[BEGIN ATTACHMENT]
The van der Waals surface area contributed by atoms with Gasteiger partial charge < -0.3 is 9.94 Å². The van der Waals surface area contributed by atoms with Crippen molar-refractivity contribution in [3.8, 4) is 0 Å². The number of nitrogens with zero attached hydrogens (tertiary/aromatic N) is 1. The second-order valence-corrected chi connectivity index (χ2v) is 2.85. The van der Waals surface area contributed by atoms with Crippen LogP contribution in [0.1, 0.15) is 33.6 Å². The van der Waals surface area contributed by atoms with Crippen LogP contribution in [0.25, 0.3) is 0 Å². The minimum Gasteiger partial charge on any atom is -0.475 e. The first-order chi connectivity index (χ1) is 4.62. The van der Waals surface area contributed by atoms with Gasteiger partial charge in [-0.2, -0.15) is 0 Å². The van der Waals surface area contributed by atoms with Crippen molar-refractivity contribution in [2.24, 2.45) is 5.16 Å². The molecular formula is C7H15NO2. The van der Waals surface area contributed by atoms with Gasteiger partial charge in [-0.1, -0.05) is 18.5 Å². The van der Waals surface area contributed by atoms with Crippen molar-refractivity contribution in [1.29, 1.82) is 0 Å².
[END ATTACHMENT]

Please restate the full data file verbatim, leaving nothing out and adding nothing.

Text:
The van der Waals surface area contributed by atoms with Gasteiger partial charge < -0.3 is 9.94 Å². The van der Waals surface area contributed by atoms with Crippen molar-refractivity contribution in [3.8, 4) is 0 Å². The number of nitrogens with zero attached hydrogens (tertiary/aromatic N) is 1. The second-order valence-corrected chi connectivity index (χ2v) is 2.85. The van der Waals surface area contributed by atoms with Crippen LogP contribution in [0.1, 0.15) is 33.6 Å². The van der Waals surface area contributed by atoms with Crippen LogP contribution in [0.25, 0.3) is 0 Å². The minimum Gasteiger partial charge on any atom is -0.475 e. The first-order chi connectivity index (χ1) is 4.62. The van der Waals surface area contributed by atoms with Gasteiger partial charge in [-0.2, -0.15) is 0 Å². The van der Waals surface area contributed by atoms with Crippen molar-refractivity contribution in [2.24, 2.45) is 5.16 Å². The molecular formula is C7H15NO2. The van der Waals surface area contributed by atoms with Gasteiger partial charge in [-0.1, -0.05) is 18.5 Å². The van der Waals surface area contributed by atoms with Crippen molar-refractivity contribution in [1.29, 1.82) is 0 Å².